The New Legislation will be set to update the definitions of a frame/ receiver, as well as what determines a gunsmith. The laws are claimed to be a valid defense against so-called “ghost guns” or the very guns that are made from 80% lowers.
While the bill has been filed since May of last year, there has only recently been any major headway after Biden’s new nominee for the director of ATF gets ready to take his seat.The bill once officially filed, will be taken into effect 120 days after its filing. More updates on the trajectory of the bill will be made in the near future, as we progress into the Summer months.
Why is it dangerous to change the definition of firearm?
The ownership of firearms is protected by the 2nd amendment, however, with legislation of the course of a century against the ownership of firearms, a dangerous precedent has been set in legislation that limits the ownership of guns to the American citizenry. Changing the definition of firearms means changing the scope of what people are allowed to do themselves, which means placing a very clear limit on the ownership of firearms.
The bill, not only attacks 80% lowers, but firearms built by people who do not have FFLs. This encompasses 3D printed firearms as well. 80% lowers are just the most accessible form of DIY gun building, as well as the safest.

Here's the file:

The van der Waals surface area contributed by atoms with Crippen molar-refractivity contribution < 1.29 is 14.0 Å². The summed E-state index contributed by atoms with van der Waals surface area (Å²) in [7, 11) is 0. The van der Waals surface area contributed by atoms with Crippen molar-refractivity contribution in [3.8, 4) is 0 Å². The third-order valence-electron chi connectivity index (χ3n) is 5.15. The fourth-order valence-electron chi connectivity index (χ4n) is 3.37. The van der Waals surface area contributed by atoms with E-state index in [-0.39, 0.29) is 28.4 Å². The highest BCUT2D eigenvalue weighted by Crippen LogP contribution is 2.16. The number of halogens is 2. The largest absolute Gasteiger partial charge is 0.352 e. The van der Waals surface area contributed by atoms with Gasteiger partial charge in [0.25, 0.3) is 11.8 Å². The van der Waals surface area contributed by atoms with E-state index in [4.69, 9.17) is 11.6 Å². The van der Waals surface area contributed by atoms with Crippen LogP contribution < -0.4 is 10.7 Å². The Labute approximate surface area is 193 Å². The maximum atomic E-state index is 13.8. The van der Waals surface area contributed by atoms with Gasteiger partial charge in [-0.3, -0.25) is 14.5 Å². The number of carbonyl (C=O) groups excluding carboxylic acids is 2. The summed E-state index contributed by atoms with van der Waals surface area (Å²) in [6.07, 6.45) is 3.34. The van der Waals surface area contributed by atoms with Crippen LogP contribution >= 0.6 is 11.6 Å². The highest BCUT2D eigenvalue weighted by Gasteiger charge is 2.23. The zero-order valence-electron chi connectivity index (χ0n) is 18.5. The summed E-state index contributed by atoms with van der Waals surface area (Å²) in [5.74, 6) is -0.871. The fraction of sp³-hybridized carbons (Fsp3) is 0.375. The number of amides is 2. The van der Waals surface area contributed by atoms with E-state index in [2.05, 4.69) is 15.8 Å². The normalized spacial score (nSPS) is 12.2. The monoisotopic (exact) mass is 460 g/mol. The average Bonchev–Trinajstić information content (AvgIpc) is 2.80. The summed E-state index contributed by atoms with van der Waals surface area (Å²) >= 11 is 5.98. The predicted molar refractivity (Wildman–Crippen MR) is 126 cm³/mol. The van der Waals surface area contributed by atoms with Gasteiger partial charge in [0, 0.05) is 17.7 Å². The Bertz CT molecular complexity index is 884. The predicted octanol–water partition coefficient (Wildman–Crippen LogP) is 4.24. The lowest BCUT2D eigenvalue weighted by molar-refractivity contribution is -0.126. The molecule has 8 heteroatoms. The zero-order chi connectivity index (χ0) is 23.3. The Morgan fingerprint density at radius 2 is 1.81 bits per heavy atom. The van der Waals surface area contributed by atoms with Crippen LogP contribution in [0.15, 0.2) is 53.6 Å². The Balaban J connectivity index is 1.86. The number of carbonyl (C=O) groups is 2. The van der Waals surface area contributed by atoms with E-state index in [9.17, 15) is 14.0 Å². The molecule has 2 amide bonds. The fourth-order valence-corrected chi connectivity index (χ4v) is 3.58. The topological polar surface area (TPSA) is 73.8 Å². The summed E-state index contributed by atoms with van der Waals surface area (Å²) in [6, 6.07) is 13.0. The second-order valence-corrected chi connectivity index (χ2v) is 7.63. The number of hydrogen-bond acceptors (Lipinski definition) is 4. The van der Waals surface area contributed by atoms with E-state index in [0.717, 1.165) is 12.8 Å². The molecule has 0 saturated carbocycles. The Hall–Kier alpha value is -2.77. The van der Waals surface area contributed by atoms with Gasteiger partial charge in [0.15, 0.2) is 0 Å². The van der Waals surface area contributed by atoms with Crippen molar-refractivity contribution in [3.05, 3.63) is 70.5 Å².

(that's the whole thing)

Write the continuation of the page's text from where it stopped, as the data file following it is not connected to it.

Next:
Changing the definition of firearms will not only infringe upon the second amendment, but will carry on a dangerous precedent for the executive branch in circumventing actual legislation in the pursuit of infringing on the second amendment. When laws are not the things governing the ownership of firearms in America, it is lawless in its entirety. Because this new rule will not actually pass the legislature, it will be the first gun control rule of its kind to completely disregard the American legislative process.
What should people do right now?
Currently the best thing right now would be to connect with other gun enthusiasts and second amendment activists online through online forum groups like VIP Gun Forum. Discussion and awareness about what is going on in this Presidential Administration is important, as the media controls many aspects of the flow of information. Spread awareness of the coming ATF ruling and be sure to stay up to date on the goings on of the second amendment.
In lieu of a federal redefinition of 80% lowers and how they will be regulated, building DIY guns is still legal as of right now. It is however, unclear how the new ruling may affect firearms which are unserialized that have been made from 80% lower receiver blanks.
What is going to happen?
The new rule proposed by the DOJ will make it illegal for civilians or unlicensed individuals to manufacture firearms from 80% lower receivers. They will do this by redefining what a firearm is and what a receiver is. They will also redefine the term for manufacturers to make any possible efforts by the gun community to look for a way to circumvent the ruling before they can even be conceived. Nothing will happen until the rule is actually filed. Note that this will not be a law, or an amendment to pre-existing laws like the GCA or the NFA, but a new ruling by the ATF which will update the definition of firearms.